Western North Carolina Emergency Field Hospital Accepts First Patient

Western North Carolina Emergency Field Hospital Accepts First Patient

Today, Samaritan’s Purse opened its 30-bed Emergency Field Hospital in Lenoir, North Carolina. The coronavirus pandemic has overwhelmed the region’s medical infrastructure, and hospitals are over capacity. The field hospital, specialized as a respiratory care unit, will help relieve the five local healthcare systems’ burden.

On Friday, Samaritan’s Purse transported the Emergency Field Hospital from its warehouse in North Wilkesboro, North Carolina. It is adjacent to Caldwell Memorial Hospital in Lenoir, North Carolina. Now, a team of more than 46 disaster response specialists, including 24 medical professionals, are hard at work.

“These hospitals have come to us for help because they are full, and case numbers continue to rise,” said Franklin Graham, president of Samaritan’s Purse. “This is our home state, and we appreciate the frontline workers battling COVID day in and day out. We are glad that we can be there to help lift the load. Our medical team is going to help provide professional, compassionate, and quality care to every patient who is sent to us.”

The Boone-based international Christian relief organization is joining five western North Carolina health care systems in the fight against COVID-19, helping meet neighboring communities’ critical needs. The partner hospitals will determine which patients are transported to the field hospital.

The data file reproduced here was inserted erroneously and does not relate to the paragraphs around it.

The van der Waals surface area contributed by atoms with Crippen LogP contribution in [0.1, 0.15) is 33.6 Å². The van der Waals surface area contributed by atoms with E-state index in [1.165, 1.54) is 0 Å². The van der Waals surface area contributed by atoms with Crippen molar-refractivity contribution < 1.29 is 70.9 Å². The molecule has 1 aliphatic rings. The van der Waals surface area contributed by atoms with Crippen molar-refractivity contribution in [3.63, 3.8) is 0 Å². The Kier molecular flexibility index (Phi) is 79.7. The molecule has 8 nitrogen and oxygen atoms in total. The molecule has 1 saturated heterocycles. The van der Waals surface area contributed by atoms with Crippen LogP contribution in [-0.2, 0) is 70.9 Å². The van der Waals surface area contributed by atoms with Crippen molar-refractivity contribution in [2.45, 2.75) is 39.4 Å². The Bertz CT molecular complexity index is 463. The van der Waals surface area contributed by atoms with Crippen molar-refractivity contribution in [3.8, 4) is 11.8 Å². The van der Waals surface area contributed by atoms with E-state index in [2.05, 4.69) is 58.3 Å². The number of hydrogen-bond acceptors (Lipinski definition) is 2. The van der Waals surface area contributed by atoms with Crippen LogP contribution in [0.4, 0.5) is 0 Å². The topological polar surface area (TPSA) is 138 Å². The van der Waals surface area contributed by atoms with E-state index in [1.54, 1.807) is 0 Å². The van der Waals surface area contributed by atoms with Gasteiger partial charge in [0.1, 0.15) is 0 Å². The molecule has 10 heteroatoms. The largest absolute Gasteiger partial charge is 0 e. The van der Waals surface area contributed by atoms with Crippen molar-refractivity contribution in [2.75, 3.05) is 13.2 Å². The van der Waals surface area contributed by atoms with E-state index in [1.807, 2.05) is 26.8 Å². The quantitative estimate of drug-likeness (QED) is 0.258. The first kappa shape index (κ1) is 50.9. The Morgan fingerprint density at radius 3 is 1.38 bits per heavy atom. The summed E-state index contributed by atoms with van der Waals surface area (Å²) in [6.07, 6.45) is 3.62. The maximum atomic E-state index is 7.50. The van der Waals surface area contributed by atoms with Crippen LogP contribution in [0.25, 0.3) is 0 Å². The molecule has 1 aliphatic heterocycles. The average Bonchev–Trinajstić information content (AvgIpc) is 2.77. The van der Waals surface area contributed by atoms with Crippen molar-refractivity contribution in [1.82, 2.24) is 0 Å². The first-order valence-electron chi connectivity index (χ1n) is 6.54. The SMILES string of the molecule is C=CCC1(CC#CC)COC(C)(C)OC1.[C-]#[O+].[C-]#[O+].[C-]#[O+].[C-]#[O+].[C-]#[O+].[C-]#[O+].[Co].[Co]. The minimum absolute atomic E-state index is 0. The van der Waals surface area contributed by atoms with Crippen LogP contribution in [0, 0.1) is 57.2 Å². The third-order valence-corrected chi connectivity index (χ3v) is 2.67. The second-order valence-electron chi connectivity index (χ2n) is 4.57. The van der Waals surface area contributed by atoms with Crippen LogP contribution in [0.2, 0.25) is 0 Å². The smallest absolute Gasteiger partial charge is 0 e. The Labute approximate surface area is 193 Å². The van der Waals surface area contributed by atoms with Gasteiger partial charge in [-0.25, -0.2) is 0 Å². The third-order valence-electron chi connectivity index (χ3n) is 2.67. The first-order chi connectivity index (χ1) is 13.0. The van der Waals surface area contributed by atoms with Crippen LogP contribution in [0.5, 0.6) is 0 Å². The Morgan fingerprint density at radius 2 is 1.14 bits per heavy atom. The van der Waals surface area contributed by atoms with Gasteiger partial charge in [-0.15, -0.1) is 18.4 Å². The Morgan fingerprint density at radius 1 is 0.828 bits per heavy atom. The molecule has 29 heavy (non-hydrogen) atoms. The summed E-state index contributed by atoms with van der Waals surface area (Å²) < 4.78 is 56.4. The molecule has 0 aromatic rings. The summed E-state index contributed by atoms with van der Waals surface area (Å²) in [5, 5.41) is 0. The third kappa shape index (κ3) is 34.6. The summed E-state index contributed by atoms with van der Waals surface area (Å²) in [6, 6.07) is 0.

“This battle against COVID is really a community-wide and region-wide effort. With the arrival of Samaritan’s Purse and the personnel that they are bringing, it is a national effort. It takes all of us working together,” said Laura Easton, president, and Caldwell UNC Health Care CEO. “My hope is that we get through this surge and have taken outstanding care of every citizen who has a need.”

In 2020, Samaritan’s Purse deployed three Emergency Field Hospitals to Italy, New York City, and the Bahamas in response to the coronavirus pandemic—treating more than 680 patients at similar respiratory care units. This is only the second time the mobile hospital has been deployed domestically, ready to provide critical aid to coronavirus patients.